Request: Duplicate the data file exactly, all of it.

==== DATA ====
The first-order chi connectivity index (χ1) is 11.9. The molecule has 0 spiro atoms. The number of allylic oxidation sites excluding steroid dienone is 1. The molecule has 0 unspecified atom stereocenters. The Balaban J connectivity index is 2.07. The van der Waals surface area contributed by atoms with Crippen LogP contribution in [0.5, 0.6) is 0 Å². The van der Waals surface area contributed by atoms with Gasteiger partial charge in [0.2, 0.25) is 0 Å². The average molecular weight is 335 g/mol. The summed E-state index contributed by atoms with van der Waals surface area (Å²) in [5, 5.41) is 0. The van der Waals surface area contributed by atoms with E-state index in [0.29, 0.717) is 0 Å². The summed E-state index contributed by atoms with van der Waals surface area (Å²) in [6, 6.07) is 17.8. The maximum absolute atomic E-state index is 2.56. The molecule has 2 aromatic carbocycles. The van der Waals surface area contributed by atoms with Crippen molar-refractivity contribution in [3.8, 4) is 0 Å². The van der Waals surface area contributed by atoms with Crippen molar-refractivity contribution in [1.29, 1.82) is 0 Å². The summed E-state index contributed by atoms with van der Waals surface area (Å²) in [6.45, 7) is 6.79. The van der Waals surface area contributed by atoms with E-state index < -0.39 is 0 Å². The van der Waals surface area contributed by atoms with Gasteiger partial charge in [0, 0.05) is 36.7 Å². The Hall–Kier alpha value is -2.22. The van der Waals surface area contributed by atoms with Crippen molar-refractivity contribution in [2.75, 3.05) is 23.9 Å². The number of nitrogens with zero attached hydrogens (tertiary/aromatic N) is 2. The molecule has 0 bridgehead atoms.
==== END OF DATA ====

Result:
The first-order chi connectivity index (χ1) is 11.9. The molecule has 0 spiro atoms. The number of allylic oxidation sites excluding steroid dienone is 1. The molecule has 0 unspecified atom stereocenters. The Balaban J connectivity index is 2.07. The van der Waals surface area contributed by atoms with Crippen LogP contribution in [0.5, 0.6) is 0 Å². The van der Waals surface area contributed by atoms with Gasteiger partial charge in [0.2, 0.25) is 0 Å². The average molecular weight is 335 g/mol. The summed E-state index contributed by atoms with van der Waals surface area (Å²) in [5, 5.41) is 0. The van der Waals surface area contributed by atoms with E-state index in [0.29, 0.717) is 0 Å². The summed E-state index contributed by atoms with van der Waals surface area (Å²) in [6, 6.07) is 17.8. The maximum absolute atomic E-state index is 2.56. The molecule has 2 aromatic carbocycles. The van der Waals surface area contributed by atoms with Crippen molar-refractivity contribution in [3.8, 4) is 0 Å². The van der Waals surface area contributed by atoms with Crippen molar-refractivity contribution in [1.29, 1.82) is 0 Å². The summed E-state index contributed by atoms with van der Waals surface area (Å²) in [6.45, 7) is 6.79. The van der Waals surface area contributed by atoms with E-state index < -0.39 is 0 Å². The van der Waals surface area contributed by atoms with Gasteiger partial charge in [0, 0.05) is 36.7 Å². The Hall–Kier alpha value is -2.22. The van der Waals surface area contributed by atoms with Crippen molar-refractivity contribution in [2.75, 3.05) is 23.9 Å². The number of nitrogens with zero attached hydrogens (tertiary/aromatic N) is 2. The molecule has 0 bridgehead atoms.